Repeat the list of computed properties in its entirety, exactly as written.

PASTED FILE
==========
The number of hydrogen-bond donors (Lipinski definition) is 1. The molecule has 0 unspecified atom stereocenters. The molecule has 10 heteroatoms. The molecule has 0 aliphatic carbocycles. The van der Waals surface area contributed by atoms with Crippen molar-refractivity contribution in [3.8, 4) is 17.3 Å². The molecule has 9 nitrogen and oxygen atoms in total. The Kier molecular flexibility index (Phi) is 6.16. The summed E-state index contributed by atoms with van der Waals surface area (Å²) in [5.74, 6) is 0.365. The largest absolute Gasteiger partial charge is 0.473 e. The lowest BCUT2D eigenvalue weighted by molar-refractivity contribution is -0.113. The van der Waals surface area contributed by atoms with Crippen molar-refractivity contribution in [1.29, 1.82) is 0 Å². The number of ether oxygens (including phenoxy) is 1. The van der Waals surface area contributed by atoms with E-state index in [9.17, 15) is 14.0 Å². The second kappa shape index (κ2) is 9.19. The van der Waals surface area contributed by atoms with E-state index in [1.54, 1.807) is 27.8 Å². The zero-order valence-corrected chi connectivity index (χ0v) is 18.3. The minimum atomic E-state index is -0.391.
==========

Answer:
The number of hydrogen-bond donors (Lipinski definition) is 1. The molecule has 0 unspecified atom stereocenters. The molecule has 10 heteroatoms. The molecule has 0 aliphatic carbocycles. The van der Waals surface area contributed by atoms with Crippen molar-refractivity contribution in [3.8, 4) is 17.3 Å². The molecule has 9 nitrogen and oxygen atoms in total. The Kier molecular flexibility index (Phi) is 6.16. The summed E-state index contributed by atoms with van der Waals surface area (Å²) in [5.74, 6) is 0.365. The largest absolute Gasteiger partial charge is 0.473 e. The lowest BCUT2D eigenvalue weighted by molar-refractivity contribution is -0.113. The van der Waals surface area contributed by atoms with Crippen molar-refractivity contribution in [1.29, 1.82) is 0 Å². The number of ether oxygens (including phenoxy) is 1. The van der Waals surface area contributed by atoms with E-state index in [9.17, 15) is 14.0 Å². The second kappa shape index (κ2) is 9.19. The van der Waals surface area contributed by atoms with E-state index in [1.54, 1.807) is 27.8 Å². The zero-order valence-corrected chi connectivity index (χ0v) is 18.3. The minimum atomic E-state index is -0.391.